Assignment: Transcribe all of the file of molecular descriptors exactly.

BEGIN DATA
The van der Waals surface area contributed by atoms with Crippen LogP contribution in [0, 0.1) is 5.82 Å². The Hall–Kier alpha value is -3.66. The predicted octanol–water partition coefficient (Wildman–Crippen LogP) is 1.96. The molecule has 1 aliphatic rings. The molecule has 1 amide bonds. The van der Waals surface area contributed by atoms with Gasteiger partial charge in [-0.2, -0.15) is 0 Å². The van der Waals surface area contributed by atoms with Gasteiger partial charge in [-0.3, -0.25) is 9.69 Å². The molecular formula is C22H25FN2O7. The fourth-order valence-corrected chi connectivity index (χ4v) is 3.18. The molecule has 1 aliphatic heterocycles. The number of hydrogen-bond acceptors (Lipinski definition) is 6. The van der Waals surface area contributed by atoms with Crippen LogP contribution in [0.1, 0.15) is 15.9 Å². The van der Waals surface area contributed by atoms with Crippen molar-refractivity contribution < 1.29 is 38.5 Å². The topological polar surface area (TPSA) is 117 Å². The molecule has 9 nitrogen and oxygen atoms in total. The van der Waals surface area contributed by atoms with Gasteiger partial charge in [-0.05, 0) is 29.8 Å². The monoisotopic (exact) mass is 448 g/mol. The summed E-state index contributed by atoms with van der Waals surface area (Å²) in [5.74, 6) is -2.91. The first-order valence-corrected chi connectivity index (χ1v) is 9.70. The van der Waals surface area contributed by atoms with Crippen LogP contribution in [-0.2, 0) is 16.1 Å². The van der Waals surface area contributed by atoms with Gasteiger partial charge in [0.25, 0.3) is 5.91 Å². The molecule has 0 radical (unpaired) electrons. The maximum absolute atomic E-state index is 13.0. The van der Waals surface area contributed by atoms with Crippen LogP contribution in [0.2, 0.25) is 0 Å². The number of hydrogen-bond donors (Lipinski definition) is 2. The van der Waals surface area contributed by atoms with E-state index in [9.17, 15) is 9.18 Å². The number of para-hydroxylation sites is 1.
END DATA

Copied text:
The van der Waals surface area contributed by atoms with Crippen LogP contribution in [0, 0.1) is 5.82 Å². The Hall–Kier alpha value is -3.66. The predicted octanol–water partition coefficient (Wildman–Crippen LogP) is 1.96. The molecule has 1 aliphatic rings. The molecule has 1 amide bonds. The van der Waals surface area contributed by atoms with Gasteiger partial charge in [-0.2, -0.15) is 0 Å². The van der Waals surface area contributed by atoms with Gasteiger partial charge in [-0.3, -0.25) is 9.69 Å². The molecular formula is C22H25FN2O7. The fourth-order valence-corrected chi connectivity index (χ4v) is 3.18. The molecule has 1 aliphatic heterocycles. The number of hydrogen-bond acceptors (Lipinski definition) is 6. The van der Waals surface area contributed by atoms with Crippen LogP contribution in [0.1, 0.15) is 15.9 Å². The van der Waals surface area contributed by atoms with Crippen molar-refractivity contribution < 1.29 is 38.5 Å². The topological polar surface area (TPSA) is 117 Å². The molecule has 9 nitrogen and oxygen atoms in total. The van der Waals surface area contributed by atoms with Gasteiger partial charge in [-0.05, 0) is 29.8 Å². The monoisotopic (exact) mass is 448 g/mol. The summed E-state index contributed by atoms with van der Waals surface area (Å²) in [5.74, 6) is -2.91. The first-order valence-corrected chi connectivity index (χ1v) is 9.70. The van der Waals surface area contributed by atoms with Crippen LogP contribution in [-0.2, 0) is 16.1 Å². The van der Waals surface area contributed by atoms with Gasteiger partial charge in [0.25, 0.3) is 5.91 Å². The molecule has 0 radical (unpaired) electrons. The maximum absolute atomic E-state index is 13.0. The van der Waals surface area contributed by atoms with Crippen LogP contribution in [0.2, 0.25) is 0 Å². The number of hydrogen-bond donors (Lipinski definition) is 2. The van der Waals surface area contributed by atoms with E-state index in [9.17, 15) is 9.18 Å². The number of para-hydroxylation sites is 1.